4 garlic cloves, 1 smashed, 3 finely chopped
1 ½ cups dried gigante, runner, or lima beans, soaked overnight, drained
1 cup farro or spelt, soaked overnight, drained
Kosher salt
2 red Fresno chiles, seeds removed, finely chopped
1/2 cup plus 3 tablespoons extra-virgin olive oil
2 Tbs finely chopped rosemary
8 oz maitake or shiitake mushrooms, torn into bite-size pieces
2 tsp sherry vinegar or red wine vinegar
Freshly ground black pepper
4 large egg yolks, room temperature

1. Bring onion, carrot, smashed garlic, beans, and 14 cups water to a boil in a medium pot, reduce heat, and simmer, stirring occasionally, until beans are creamy but still intact, 70–90 minutes (time will vary depending on size and age of beans). Using a slotted spoon, transfer beans to a medium bowl; discard onion, carrot, and garlic.

2. Return broth in pot to a boil and add farro. Reduce heat and simmer, stirring occasionally, until grains are tender, 25–30 minutes. Remove from heat and return beans to pot; season generously with salt. Let sit 15 minutes to infuse beans and grains with flavor. (If you have the time, cook the beans and the grains a day ahead so they can really soak up the broth. If not, no worries—just keep going.)

3. Cook chopped garlic, chiles, and ? cup oil in a medium skillet over medium heat, stirring often, until garlic is golden, about 4 minutes. Remove from heat and mix in rosemary. Transfer chile-garlic oil to a small bowl; season with salt.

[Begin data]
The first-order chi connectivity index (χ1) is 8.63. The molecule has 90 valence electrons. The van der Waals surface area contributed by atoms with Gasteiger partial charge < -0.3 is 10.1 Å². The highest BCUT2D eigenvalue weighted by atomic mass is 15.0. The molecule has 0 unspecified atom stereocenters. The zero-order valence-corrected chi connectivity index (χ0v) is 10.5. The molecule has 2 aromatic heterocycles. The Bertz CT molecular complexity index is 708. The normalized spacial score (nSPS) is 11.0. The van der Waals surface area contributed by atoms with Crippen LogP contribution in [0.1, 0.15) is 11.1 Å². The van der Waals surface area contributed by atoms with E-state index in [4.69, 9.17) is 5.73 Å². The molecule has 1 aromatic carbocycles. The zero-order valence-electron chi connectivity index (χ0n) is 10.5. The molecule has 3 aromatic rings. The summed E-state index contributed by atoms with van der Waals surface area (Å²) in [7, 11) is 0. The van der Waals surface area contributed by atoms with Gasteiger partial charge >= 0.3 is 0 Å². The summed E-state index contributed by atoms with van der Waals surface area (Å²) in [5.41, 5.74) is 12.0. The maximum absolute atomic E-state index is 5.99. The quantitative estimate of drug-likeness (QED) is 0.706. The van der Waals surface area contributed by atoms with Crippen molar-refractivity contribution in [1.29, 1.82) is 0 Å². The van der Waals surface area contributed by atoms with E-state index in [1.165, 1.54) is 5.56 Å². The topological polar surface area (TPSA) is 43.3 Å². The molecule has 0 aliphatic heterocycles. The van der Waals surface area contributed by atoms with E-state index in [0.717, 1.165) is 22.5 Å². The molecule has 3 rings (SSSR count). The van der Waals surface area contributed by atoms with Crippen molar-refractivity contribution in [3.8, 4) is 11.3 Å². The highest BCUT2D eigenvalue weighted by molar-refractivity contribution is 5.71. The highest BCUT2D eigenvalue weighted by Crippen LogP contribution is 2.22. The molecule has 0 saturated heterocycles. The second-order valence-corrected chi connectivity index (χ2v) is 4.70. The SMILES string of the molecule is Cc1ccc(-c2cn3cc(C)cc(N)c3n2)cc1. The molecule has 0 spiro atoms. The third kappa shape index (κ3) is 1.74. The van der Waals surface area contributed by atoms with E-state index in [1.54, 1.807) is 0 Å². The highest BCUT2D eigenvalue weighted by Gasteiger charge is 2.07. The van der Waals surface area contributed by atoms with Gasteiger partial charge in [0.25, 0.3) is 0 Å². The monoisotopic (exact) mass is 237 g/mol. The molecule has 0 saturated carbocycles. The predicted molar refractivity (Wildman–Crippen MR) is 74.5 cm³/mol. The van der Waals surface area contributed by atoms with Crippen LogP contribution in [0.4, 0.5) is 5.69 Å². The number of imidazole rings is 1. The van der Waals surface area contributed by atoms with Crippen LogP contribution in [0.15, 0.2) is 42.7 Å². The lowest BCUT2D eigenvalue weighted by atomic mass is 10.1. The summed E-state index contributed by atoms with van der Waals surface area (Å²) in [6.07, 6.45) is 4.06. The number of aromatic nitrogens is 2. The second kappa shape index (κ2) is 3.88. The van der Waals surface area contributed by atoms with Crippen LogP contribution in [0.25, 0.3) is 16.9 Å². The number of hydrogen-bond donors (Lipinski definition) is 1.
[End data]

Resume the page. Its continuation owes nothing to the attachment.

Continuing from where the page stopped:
4. Wipe out skillet and heat remaining 3 Tbsp. oil over medium-high. Cook mushrooms, undisturbed, until browned underneath, about 2 minutes. Toss and continue to cook, tossing every so often, until mushrooms are browned and crisp in most spots, another 6–8 minutes. Splash vinegar over mushrooms, season with salt and pepper, and give skillet a few shakes to combine.

5. Ladle stew into bowls and top each with some crisped mushrooms and an egg yolk (if using); drizzle with chile-garlic oil.

6. Break egg yolk and stir into soup just before eating to give it a more silky consistency.

7. Do Ahead: Stew (without mushrooms, egg yolks, and chile-garlic oil) can be made 3 days ahead. Let cool; cover and chill

Author: Andy Baraghani
Source: Bon Apppétit

Have a great day, stay well, stay safe.


  1. Most of the bacon we get here is streaky bacon - or I think so. Since I gave up eating it I don't pay much attention.
    Glad that you got some laughter - and hope that Matt coped better with your absence for the zoom meeting today.

    1. I thought you might have back bacon too, I miss it, but only in the UK as far as I know Sue.

      No, he didn't. Turned out he thought he hadn't seen me all morning again. Even though I went out in the middle of the meeting and checked on him, talking to him as well.